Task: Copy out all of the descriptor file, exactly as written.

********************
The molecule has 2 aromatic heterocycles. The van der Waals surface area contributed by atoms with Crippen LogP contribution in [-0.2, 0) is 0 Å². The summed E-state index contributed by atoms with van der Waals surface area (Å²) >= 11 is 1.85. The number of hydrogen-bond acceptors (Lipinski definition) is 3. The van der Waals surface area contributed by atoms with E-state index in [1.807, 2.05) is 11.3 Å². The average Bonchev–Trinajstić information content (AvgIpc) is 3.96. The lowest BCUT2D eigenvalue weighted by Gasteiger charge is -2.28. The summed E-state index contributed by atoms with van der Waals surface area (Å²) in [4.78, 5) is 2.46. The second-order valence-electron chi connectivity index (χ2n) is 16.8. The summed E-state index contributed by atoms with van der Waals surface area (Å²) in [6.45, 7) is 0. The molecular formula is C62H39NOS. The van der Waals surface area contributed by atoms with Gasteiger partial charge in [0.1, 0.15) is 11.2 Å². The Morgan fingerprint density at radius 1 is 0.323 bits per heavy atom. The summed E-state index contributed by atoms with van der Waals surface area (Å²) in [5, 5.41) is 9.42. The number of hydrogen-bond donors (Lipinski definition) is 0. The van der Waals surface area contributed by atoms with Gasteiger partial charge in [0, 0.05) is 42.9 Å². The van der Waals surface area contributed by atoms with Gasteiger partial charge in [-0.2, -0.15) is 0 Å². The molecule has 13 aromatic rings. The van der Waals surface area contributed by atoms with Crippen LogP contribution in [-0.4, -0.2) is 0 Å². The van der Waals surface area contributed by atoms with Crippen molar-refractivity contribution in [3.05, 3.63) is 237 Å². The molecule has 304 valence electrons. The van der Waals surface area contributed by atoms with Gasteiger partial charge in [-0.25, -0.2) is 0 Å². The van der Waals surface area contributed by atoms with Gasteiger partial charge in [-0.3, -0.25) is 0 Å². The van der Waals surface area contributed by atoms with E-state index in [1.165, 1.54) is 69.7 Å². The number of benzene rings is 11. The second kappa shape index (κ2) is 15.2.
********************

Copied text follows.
The molecule has 2 aromatic heterocycles. The van der Waals surface area contributed by atoms with Crippen LogP contribution in [-0.2, 0) is 0 Å². The summed E-state index contributed by atoms with van der Waals surface area (Å²) >= 11 is 1.85. The number of hydrogen-bond acceptors (Lipinski definition) is 3. The van der Waals surface area contributed by atoms with E-state index in [1.807, 2.05) is 11.3 Å². The average Bonchev–Trinajstić information content (AvgIpc) is 3.96. The lowest BCUT2D eigenvalue weighted by Gasteiger charge is -2.28. The summed E-state index contributed by atoms with van der Waals surface area (Å²) in [4.78, 5) is 2.46. The second-order valence-electron chi connectivity index (χ2n) is 16.8. The summed E-state index contributed by atoms with van der Waals surface area (Å²) in [6.45, 7) is 0. The molecular formula is C62H39NOS. The van der Waals surface area contributed by atoms with Gasteiger partial charge in [0.1, 0.15) is 11.2 Å². The Morgan fingerprint density at radius 1 is 0.323 bits per heavy atom. The summed E-state index contributed by atoms with van der Waals surface area (Å²) in [5, 5.41) is 9.42. The number of hydrogen-bond donors (Lipinski definition) is 0. The van der Waals surface area contributed by atoms with Gasteiger partial charge in [0, 0.05) is 42.9 Å². The van der Waals surface area contributed by atoms with Gasteiger partial charge in [-0.2, -0.15) is 0 Å². The molecule has 13 aromatic rings. The van der Waals surface area contributed by atoms with Crippen LogP contribution in [-0.4, -0.2) is 0 Å². The van der Waals surface area contributed by atoms with Crippen molar-refractivity contribution in [3.05, 3.63) is 237 Å². The molecule has 304 valence electrons. The van der Waals surface area contributed by atoms with Gasteiger partial charge in [-0.25, -0.2) is 0 Å². The van der Waals surface area contributed by atoms with Gasteiger partial charge in [-0.3, -0.25) is 0 Å². The van der Waals surface area contributed by atoms with E-state index in [1.165, 1.54) is 69.7 Å². The number of benzene rings is 11. The second kappa shape index (κ2) is 15.2.